controlling by the processor, an audio level for a plurality of audio sources in response to said input data to resolve audio conflicts between said audio sources.

The present invention advantageously provides a system and associated method for resolving conflicts in a home or office environment.

BRIEF DESCRIPTION OF THE DRAWINGS

FIG. 1 illustrates a block diagram view of a system for resolving audio conflicts between a plurality of audio sources, in accordance with embodiments of the present invention.

FIG. 2 illustrates a sample user profile that is implemented by the system of FIG. 1, in accordance with embodiments of the present invention.

FIG. 3 is a flowchart illustrating process control logic for resolving audio conflicts, in accordance with embodiments of the present invention.

FIG. 4 illustrates a computer system used for controlling audio conflicts of the present invention.

DETAILED DESCRIPTION OF THE INVENTION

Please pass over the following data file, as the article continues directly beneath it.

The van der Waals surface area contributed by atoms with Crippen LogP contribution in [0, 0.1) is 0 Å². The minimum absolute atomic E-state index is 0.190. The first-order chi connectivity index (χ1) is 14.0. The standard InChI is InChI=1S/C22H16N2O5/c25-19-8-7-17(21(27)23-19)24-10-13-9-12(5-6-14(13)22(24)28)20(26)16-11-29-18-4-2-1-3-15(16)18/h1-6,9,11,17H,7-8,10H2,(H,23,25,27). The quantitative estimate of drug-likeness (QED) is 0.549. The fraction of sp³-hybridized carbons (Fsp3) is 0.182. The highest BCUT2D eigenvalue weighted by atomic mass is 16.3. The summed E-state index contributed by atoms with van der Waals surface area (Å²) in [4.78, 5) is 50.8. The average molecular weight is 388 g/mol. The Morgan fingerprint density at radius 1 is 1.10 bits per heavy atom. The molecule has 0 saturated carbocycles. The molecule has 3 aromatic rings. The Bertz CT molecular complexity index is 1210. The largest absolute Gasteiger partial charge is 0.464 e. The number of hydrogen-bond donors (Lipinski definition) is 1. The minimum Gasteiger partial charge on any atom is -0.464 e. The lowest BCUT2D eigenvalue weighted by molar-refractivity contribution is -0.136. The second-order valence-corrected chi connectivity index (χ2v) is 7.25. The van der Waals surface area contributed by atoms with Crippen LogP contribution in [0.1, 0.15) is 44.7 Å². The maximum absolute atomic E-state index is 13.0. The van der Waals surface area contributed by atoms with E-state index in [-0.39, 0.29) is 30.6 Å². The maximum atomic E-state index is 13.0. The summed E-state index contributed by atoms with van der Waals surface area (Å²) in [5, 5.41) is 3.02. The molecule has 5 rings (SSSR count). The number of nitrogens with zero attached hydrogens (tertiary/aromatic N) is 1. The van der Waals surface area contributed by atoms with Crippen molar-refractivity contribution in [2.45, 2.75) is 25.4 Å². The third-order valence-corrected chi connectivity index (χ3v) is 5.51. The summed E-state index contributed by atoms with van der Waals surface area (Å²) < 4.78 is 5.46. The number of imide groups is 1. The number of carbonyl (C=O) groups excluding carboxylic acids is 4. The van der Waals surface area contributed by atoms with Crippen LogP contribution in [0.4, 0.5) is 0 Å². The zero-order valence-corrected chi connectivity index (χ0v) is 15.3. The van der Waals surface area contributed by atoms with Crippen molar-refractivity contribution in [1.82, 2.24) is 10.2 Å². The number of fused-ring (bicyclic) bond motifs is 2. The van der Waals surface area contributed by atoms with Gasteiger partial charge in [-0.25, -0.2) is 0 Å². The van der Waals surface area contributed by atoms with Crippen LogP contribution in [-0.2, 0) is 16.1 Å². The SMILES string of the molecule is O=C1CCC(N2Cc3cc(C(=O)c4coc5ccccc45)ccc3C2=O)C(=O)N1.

FIG. 1 illustrates a block diagram view of a system 1 for resolving audio conflicts between a plurality of audio sources 5, 7, 9, and 11, in accordance with embodiments of the present invention. In today's technologically heavy environments, at home, work, laboratories, restaurants, bars, reception houses, etc., audible sounds come from a significant number of audio sources (e.g. audio sources 5, 7, 9, and 11). Audio sources in the home environment may include, inter alia, televisions and home theatre systems, home alarm systems, radios, CD and DVD players, vacuum cleaners, human conversation, land-line and cellular telephones, pagers, reminder devices such as PDA's and incoming email audio alerts, heating and cooling equipment, dishwashers, small kitchen appliances such as blenders and mixers, disposals, washers and dryers, lights, refrigerators, humidifiers and purifiers, running water, fireplaces, fans, sounds from outside in the yard and surrounding areas, etc. Audio sources in the work environment may include, inter alia, alarm systems, radios, CD and DVD players, computers, land-line and cellular telephones, pagers, reminder devices such as PDA's and incoming email audio alerts, heating and cooling equipment, fans, sounds from outside and surrounding areas, etc. Many audio sources have audio controls which allow for increasing or decreasing volume (e.g., volume control circuitry). Some audio sources comprise interfaces (e.g., RS-232 interface, remote control sensor circuitry, etc.) to allow for increasing or decreasing volume, temporary pause in operation or disabling of input power using an external control device (e.g., computing device 2). The present invention comprises a system (e.g., system 1 of FIG. 1) and method for a user(s) to determine a user(s) profile comprising a hierarchy for a plurality of audio inputs (i.e., from audio sources) and/or a hierarchy for a plurality of user(s) of the system and control the audio sources according to the hierarchy for the plurality of audio inputs (i.e., from audio sources) and/or the hierarchy for a plurality of user(s) of the system. The system 1 is managed by a computing device 2 and a database 24 comprising input data (i.e., comprising said hierarchies) within a memory device 21. User profiles store the preferences of the users of the system 1 and comprise such information (i.e., from the input data) as, inter alia, user ranking, audio sources available for control, a relative aural ranking of each audio source, action to take when an audio conflict occurs between audio sources.